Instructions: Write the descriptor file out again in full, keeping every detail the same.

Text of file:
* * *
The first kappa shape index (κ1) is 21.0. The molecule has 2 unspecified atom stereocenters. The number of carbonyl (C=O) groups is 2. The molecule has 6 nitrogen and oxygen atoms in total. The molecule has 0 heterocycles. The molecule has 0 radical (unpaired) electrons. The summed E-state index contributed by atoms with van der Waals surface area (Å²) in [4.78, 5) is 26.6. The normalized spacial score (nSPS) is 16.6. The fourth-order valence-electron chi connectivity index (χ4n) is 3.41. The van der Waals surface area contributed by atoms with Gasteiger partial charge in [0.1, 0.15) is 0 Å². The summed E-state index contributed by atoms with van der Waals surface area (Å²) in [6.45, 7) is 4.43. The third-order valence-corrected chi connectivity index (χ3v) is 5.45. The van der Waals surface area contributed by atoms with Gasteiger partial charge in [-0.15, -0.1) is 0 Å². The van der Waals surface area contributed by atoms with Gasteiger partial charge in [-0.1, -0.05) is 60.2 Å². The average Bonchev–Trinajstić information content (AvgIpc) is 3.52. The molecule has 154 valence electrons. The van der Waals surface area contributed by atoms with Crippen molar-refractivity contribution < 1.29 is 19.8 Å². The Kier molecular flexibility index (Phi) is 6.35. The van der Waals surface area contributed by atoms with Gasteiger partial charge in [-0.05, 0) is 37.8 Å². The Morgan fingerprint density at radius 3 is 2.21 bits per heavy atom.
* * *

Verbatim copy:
The first kappa shape index (κ1) is 21.0. The molecule has 2 unspecified atom stereocenters. The number of carbonyl (C=O) groups is 2. The molecule has 6 nitrogen and oxygen atoms in total. The molecule has 0 heterocycles. The molecule has 0 radical (unpaired) electrons. The summed E-state index contributed by atoms with van der Waals surface area (Å²) in [4.78, 5) is 26.6. The normalized spacial score (nSPS) is 16.6. The fourth-order valence-electron chi connectivity index (χ4n) is 3.41. The van der Waals surface area contributed by atoms with Gasteiger partial charge in [0.1, 0.15) is 0 Å². The summed E-state index contributed by atoms with van der Waals surface area (Å²) in [6.45, 7) is 4.43. The third-order valence-corrected chi connectivity index (χ3v) is 5.45. The van der Waals surface area contributed by atoms with Gasteiger partial charge in [-0.15, -0.1) is 0 Å². The van der Waals surface area contributed by atoms with Gasteiger partial charge in [-0.1, -0.05) is 60.2 Å². The average Bonchev–Trinajstić information content (AvgIpc) is 3.52. The molecule has 154 valence electrons. The van der Waals surface area contributed by atoms with Crippen molar-refractivity contribution < 1.29 is 19.8 Å². The Kier molecular flexibility index (Phi) is 6.35. The van der Waals surface area contributed by atoms with Gasteiger partial charge in [-0.05, 0) is 37.8 Å². The Morgan fingerprint density at radius 3 is 2.21 bits per heavy atom.